The Southern African Association for the Conference Industry presented on its role in respect of tourism development, growth and job creation. The initial part of the presentation covered the background on the organisation and its structure. The latter part of the presentation elaborated on its role in respect of tourism development, growth and job creation in terms of growth and development, quality assurance, people development, service excellence, responsible tourism, business and events tourism and transformation. Some of the challenges experienced by the Association were a lack of accurate statistics for business tourism, on B-BBEE the Services Seta had slow processes for funding applications and there was no feedback. The Association felt that the current punitive regulatory environment was not conducive for small businesses. There were also issues that affected competitiveness. There should be a closer working relationship with South African Airways for competitive group fares. Excessive transport costs brought on by toll roads also affected competitiveness. The issue of a visa waiver should also be addressed. Another challenge was the presence of a public and private sector divide when bidding and hosting took place. Business tourism was not fully recognised by all government departments as a bona fide GDP contributing sector of tourism. The Draft Tourism Bill and Draft Domestic Tourism Growth Strategy excluded business tourism. The emphasis was more on leisure tourism. There was a lack of collaboration within all government departments, tourism authorities and agencies and the Association.
Members asked what the Committee could do to assist the organisation, why it only had branches in three provinces, if it helped people to start businesses, if it had specific concerns over the Draft Tourism Bill and whether it worked with women’s organisations
Southern African Association for the Conference Industry (SAACI)
The SAACI presented on its role in respect of tourism development, growth and job creation. Ms Nina Freysen-Pretorius National Chairperson and Ms Adene Pringle Chief Executive Officer/General Manager represented SAACI. Ms Freysen-Pretorius did the presentation.
SAACI was formed in 1987 and its members were representative of all role players and service providers in the business tourism industry. It had four provincial branches situated in
Growth and Development- SAACI provided input into the National Tourism Sector Strategy. SAACI also provided input into the Draft Tourism Bill. It would also provide input into the National Events Strategy draft.
Quality Assurance-SAACI in co-operation with the Tourism Grading Council of SA reviewed the minimum grading criteria for conference facilities and including universal accessibility.
People Development-SAACI was involved with the Services SETA (SSETA) and the development of certification and designations for event co-ordinators and event managers. SAACI was also involved in youth development through SAACI branches by way of annual industry student bursaries.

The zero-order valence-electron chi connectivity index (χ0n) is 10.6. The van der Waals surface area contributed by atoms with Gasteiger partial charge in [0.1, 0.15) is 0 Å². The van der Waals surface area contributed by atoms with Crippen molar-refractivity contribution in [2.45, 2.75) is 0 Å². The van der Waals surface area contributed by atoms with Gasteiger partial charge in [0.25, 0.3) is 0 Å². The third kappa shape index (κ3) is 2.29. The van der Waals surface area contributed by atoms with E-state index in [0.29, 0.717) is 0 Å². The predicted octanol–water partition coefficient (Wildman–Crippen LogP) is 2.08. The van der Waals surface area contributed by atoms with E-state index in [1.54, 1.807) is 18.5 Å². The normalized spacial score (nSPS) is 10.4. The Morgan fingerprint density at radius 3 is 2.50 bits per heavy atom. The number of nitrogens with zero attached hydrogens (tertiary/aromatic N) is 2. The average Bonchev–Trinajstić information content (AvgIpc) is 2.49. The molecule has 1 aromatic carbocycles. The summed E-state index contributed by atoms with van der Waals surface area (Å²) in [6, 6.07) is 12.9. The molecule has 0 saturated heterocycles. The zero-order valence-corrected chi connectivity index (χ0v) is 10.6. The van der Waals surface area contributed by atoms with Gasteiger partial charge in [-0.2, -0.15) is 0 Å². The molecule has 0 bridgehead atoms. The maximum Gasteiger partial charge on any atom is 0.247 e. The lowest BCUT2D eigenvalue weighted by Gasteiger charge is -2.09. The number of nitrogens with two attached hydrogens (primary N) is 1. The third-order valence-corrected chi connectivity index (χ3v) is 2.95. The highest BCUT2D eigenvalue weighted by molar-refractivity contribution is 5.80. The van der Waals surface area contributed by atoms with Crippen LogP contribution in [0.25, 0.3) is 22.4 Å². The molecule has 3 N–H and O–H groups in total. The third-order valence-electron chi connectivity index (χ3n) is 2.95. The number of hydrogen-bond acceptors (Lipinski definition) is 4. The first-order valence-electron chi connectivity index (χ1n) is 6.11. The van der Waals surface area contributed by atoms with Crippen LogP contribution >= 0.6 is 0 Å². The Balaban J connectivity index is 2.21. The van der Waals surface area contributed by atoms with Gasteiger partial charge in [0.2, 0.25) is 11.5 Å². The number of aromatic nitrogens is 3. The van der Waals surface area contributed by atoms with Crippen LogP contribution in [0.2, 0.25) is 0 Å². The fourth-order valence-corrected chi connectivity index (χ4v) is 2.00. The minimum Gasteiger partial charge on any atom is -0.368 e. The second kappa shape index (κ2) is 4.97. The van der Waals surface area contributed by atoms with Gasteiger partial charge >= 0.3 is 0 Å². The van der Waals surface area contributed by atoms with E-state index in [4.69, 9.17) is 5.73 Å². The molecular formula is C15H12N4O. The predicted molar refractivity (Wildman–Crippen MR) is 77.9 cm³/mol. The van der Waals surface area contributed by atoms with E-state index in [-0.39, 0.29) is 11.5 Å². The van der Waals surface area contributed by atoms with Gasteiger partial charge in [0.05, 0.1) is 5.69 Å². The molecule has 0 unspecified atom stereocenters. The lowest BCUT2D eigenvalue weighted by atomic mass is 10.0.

Service Excellence- SAACI hosted educational sessions alongside Meetings Africa on ways of addressing service excellence in the industry. The Department of Tourism had been invited to participate.
Responsible Tourism-SAACI was a signatory to the Fair Trade in Tourism SA (FTTSA) Code against Child Sex Tourism and Trafficking in SA. It was also a founding member of the Events Greening Forum.
Business and events tourism- SAACI members continuously bid to attract international events/meetings. It also supported the newly formed National Convention Bureau. The Bureau’s Executive Manager served on the SAACI Board.
Transformation- SAACI promoted that all SAACI company members become Broad Based Black Economic Empowerment (B-BBEE) compliant. Its membership application form requested a B-BBEE certificate.
There was a lack of accurate statistics for business tourism. Business tourism research was fragmented and there were issues of quality. According to the International Congress and Convention Association (ICCA) rankings for 2010, SA was ranked 36 out of 93 countries.
On B-BBEE, the Services Seta had slow processes for funding applications and there was no feedback. The current punitive regulatory environment was not conducive for small businesses. An education fund could be established which could be used for the development of identified students/ graduates in the industry.
There were issues that affected competitiveness. There should be a closer working relationship with South African Airways (SAA) for competitive group fares. Excessive transport costs brought on by toll roads also affected competitiveness. The issue of a visa waiver should be addressed.
Another challenge was the presence of a public and private sector divide when bidding and hosting. Business tourism was not fully recognised by all government departments as a bona fide GDP contributing sector of tourism the Draft Tourism Bill and Draft Domestic Tourism Growth Strategy excluded business tourism. The emphasis was more on leisure tourism. There was a lack of collaboration within all government departments, tourism authorities and agencies and SAACI.
The Chairperson asked what the Committee could do to optimise the performance of SAACI. Some of the issues like visa waivers, problems with the SSETA and youth development in the industry needed to be addressed. Could more students not be helped other than the single internship offered? He was pleased that SAACI had a good working relationship with